Like everyone else, Kristi has “a lot of great memories!  I remember visiting them in Florida and learning to play different card games.  She had so many good jokes and funny stories in addition to her life stories.  I remember going with her, my mom, and my kids to Chuck E Cheese.  She really seemed to enjoy giving them the coupons to get their coins for the games.  Then she would hold the coins and tickets, so everyone would be continually running back and forth the whole time.  I also remember the things she used to make with the yarn (not sure what they are called) and, of course, all of her puzzles!” 

Kristi, I must admit…..I’m not completely sure what you’re referring to regarding the yarn, but could they have been macramé plant holders?  Kristi, thank you for telling us about Chuck E. Cheese!  I’m hungry now!

Kristi’s brother, Kevin Enghauser, echoes all of our thoughts when he says,. “ I have so many great memories, it’s hard to narrow down!   Some of my favorites are below.”

Kevin says, “We would visit Alice and my grandfather Earl as children at their
Florida home over the Easter holiday.  They would always make it special, including hiding Easter eggs in the yard and a nice Easter dinner.  Of course, we would spend time at the beach and get sunburned during our visits.  Every night before going to bed, Alice would make us a big bowl of ice cream and mix Chex cereal into it!  It was so good!  Something I would always look forward to!”  Oh, Kevin, the ice cream with Chex sounds wonderful…..I’m going to try to remember to try that the next time I have ice cream!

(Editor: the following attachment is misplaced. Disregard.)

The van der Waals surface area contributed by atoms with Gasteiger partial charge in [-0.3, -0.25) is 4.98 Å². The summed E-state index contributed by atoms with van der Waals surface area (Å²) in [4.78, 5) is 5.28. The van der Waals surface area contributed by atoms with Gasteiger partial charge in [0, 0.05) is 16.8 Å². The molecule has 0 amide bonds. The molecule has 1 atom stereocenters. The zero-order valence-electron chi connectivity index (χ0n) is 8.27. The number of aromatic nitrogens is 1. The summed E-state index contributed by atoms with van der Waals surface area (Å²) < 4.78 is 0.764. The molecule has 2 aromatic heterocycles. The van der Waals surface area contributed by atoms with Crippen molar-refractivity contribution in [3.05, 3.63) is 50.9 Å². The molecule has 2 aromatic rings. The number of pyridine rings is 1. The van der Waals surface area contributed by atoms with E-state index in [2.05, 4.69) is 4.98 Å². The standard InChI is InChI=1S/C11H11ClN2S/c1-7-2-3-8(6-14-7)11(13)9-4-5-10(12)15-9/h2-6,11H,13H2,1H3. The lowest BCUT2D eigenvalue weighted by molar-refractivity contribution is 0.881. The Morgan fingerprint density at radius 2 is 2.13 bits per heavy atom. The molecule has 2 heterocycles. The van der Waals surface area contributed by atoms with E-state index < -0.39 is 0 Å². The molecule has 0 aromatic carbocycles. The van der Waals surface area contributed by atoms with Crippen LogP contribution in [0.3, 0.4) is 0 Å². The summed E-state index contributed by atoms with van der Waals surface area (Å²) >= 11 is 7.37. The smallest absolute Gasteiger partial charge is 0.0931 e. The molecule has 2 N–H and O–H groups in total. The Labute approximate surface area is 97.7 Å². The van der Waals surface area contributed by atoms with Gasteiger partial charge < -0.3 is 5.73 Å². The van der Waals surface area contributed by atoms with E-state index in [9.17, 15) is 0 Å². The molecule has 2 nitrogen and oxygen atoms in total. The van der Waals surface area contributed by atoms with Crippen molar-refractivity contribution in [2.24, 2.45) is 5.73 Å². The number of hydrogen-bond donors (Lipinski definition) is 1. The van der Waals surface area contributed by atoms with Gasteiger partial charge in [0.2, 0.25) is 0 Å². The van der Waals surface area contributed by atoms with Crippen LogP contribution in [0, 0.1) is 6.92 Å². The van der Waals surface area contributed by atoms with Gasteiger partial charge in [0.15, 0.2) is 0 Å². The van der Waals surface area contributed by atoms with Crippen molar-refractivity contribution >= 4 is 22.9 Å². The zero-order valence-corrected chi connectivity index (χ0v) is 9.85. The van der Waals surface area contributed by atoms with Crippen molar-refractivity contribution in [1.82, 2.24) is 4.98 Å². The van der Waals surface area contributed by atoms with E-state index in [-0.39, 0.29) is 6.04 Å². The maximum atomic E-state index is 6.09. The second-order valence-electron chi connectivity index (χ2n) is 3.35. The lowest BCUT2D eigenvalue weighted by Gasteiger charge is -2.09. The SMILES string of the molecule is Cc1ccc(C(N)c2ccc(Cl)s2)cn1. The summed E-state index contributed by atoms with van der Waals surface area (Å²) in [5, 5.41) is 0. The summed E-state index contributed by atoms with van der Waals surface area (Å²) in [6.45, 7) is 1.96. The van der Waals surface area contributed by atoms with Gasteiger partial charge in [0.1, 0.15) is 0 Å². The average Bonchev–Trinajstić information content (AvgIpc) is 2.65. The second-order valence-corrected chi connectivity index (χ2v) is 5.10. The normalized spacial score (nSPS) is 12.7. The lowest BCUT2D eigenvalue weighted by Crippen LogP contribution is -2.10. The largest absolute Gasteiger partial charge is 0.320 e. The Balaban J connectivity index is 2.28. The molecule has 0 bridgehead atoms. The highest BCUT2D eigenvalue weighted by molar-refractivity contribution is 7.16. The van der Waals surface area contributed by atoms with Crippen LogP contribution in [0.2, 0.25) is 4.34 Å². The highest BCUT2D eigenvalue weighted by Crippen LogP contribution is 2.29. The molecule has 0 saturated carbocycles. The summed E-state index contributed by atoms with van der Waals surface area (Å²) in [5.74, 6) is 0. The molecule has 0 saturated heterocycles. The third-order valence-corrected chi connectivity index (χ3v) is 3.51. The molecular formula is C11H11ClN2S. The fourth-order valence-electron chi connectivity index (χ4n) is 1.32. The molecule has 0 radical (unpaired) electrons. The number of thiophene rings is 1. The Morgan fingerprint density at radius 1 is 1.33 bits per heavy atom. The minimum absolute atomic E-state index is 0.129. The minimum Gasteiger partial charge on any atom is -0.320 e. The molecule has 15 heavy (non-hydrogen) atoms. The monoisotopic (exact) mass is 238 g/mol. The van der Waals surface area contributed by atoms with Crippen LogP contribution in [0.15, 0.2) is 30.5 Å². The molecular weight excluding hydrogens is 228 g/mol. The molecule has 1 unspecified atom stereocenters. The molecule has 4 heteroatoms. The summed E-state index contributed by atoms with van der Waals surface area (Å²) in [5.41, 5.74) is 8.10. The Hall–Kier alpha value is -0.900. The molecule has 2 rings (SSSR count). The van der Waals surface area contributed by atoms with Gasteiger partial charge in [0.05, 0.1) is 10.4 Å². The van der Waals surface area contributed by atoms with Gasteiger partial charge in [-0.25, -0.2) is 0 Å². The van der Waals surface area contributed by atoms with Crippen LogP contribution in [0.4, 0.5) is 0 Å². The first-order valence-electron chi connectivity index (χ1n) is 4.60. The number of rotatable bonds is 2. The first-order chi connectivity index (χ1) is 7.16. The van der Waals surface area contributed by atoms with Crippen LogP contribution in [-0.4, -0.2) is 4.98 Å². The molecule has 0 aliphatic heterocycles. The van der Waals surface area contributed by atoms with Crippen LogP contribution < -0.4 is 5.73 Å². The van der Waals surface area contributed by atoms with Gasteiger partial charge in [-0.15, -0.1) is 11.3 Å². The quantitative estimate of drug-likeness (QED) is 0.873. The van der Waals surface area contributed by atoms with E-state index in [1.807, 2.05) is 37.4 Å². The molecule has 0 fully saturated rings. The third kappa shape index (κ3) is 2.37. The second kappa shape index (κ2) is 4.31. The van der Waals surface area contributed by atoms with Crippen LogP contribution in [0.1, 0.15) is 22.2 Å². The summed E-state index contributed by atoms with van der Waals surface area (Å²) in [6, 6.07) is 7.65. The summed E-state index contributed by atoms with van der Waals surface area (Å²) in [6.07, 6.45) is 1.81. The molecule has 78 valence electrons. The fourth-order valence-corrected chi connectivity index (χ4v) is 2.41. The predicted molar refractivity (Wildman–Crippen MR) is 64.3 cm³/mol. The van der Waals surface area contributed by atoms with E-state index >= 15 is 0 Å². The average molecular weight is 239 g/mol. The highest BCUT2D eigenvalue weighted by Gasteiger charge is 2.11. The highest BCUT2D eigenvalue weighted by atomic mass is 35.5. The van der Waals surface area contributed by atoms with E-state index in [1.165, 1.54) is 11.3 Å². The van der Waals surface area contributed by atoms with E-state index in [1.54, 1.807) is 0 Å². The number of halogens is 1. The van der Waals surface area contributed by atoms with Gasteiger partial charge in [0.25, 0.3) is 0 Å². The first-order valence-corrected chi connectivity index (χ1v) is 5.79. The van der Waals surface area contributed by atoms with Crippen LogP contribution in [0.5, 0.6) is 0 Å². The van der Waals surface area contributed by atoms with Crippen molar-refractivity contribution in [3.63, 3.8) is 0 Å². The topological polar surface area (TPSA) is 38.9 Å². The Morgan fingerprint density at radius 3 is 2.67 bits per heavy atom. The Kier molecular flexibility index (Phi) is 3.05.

Another favorite memory that Kevin shares is this:  “My wife Rebecca and I (we were dating, not yet married) went to Florida and visited with Alice (this was after Earl passed away).  She had a very close group of friends (many I had met years earlier) and they played cards and dominoes regularly.  Rebecca and I had such a great time listening to their stories, laughing and enjoying our time together. Such wonderful memories.” 

Finally, Kevin says, “Most of all, she always treated me and my entire family as her own. After my grandfather (Earl) died, she could have gone her own way. You hear about those things happening. Instead, we grew closer. She was always there for us. I loved her, the same as a biological grandmother and she loved us right back. She loved the kids and they loved visiting her as well. She loved her puzzles, especially when she lived in the nursing home. She gave a couple puzzles to us before she passed. We have them framed and hanging in our home, in her memory!” That sums up Aunt Alice’s life quite well, I believe.

All of the above and more are some of our favorite memories of Aunt Alice.  I would be remiss, however, if I didn’t include this: If you’re looking for a way to ensure you read through the entire Bible in a year, I’ll repeat what I heard  Aunt Alice say many times. And every time she said it, she prefaced it by saying, “Aunt Lillie used to say…..” (Aunt Lillie was my grandmother’s sister, so she was my great-aunt, and an extremely religious woman.) Aunt Lillie’s wise words were to “Read three chapters of the Bible every day except Sunday. On Sundays, read five chapters. By the end of the year, you’ll have read the entire Bible.” Actually, you’ll finish a couple of days before December 31 rolls around.

I think it’s fair to say that Aunt Alice built herself into so many lives that she will never truly die.

Copyright February 10, 2021 by Marty McClellan Babbington, Paula Long Dunham, Joan Cummins, Kristi Enghauser Berland, Kevin Enghauser, and Rebecca Henderson.